Now we have seen that Obama and the pope are soul mates when it comes to political and economic policy. It might also be interesting to readers that the Obama political machine and the papal political machine both have a fondness for, and have funneled cash to, the now infamous Association of Community Organizations for Reform Now. ACORN specializes in voter fraud on behalf of the Democratic Party. In 2007 alone, the U.S. Conference of Catholic Bishops donated well over one million dollars to ACORN.8

But back to the main topic. We have seen that 56% of American Roman Catholics voted for Barack Obama in spite of his enthusiastic support of abortion. Now we have only to present the evidence that the Vatican did its part to persuade Roman Catholics to vote for Mr. Obama. For that, we proceed to that document from the United States Conference of Catholic Bishops: Forming Consciences for Faithful Citizenship: A Call to Political Responsibility. Here are pages and pages which, in sum total, stress that Roman Catholics should vote for the candidate who most holds to the full range of Catholic social and political policy, even if that means voting for a pro-abortion politician. In other words, this document from the bishops not only gives license but also gives direction to Roman Catholics to vote for a man such as Barack Obama. With typical Romish sophistry, protection of unborn human beings becomes in reality just one of a wide range of "life issues" and is put on a par with, for instance, socialized health care. Then Catholics are encouraged to vote for the man who is strongest on "all the life issues," i.e., the full range of Roman Catholic political policy. In this past election, that was Barack Obama.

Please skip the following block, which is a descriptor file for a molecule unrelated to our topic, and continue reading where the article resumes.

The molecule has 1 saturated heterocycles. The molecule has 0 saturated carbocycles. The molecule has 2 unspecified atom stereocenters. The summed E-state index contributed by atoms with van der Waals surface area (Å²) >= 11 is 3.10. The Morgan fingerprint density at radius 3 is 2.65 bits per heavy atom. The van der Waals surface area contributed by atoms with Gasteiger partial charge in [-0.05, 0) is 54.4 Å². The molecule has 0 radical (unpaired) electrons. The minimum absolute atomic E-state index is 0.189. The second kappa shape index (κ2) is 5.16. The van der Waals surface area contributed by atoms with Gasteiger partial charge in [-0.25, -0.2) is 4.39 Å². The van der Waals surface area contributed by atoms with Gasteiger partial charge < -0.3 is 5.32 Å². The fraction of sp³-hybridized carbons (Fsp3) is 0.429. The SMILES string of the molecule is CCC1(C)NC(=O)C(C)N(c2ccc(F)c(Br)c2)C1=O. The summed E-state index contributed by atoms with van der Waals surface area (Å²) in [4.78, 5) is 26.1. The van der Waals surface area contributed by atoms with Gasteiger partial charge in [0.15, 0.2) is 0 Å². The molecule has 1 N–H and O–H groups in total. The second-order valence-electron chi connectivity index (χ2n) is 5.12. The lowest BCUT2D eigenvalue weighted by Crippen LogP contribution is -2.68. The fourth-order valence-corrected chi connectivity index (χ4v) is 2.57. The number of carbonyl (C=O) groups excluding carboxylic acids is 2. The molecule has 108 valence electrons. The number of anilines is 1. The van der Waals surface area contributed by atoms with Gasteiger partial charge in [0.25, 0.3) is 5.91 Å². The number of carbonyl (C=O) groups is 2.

Due to space considerations, I am going to simply include a few of many revealing quotes we could give from Forming Consciences for Faithful Citizenship. The reader can certainly connect the dots for himself, but I have also italicized a few key points.


We bishops have the primary responsibility to hand on the Church's moral and social teaching. Together with priests and deacons, assisted by religious and lay leaders of the Church, we are to teach fundamental moral principles that help Catholics form their consciences correctly, to provide guidance on the moral dimensions of public decisions, and to encourage the faithful to carry out their responsibilities in political life. . . .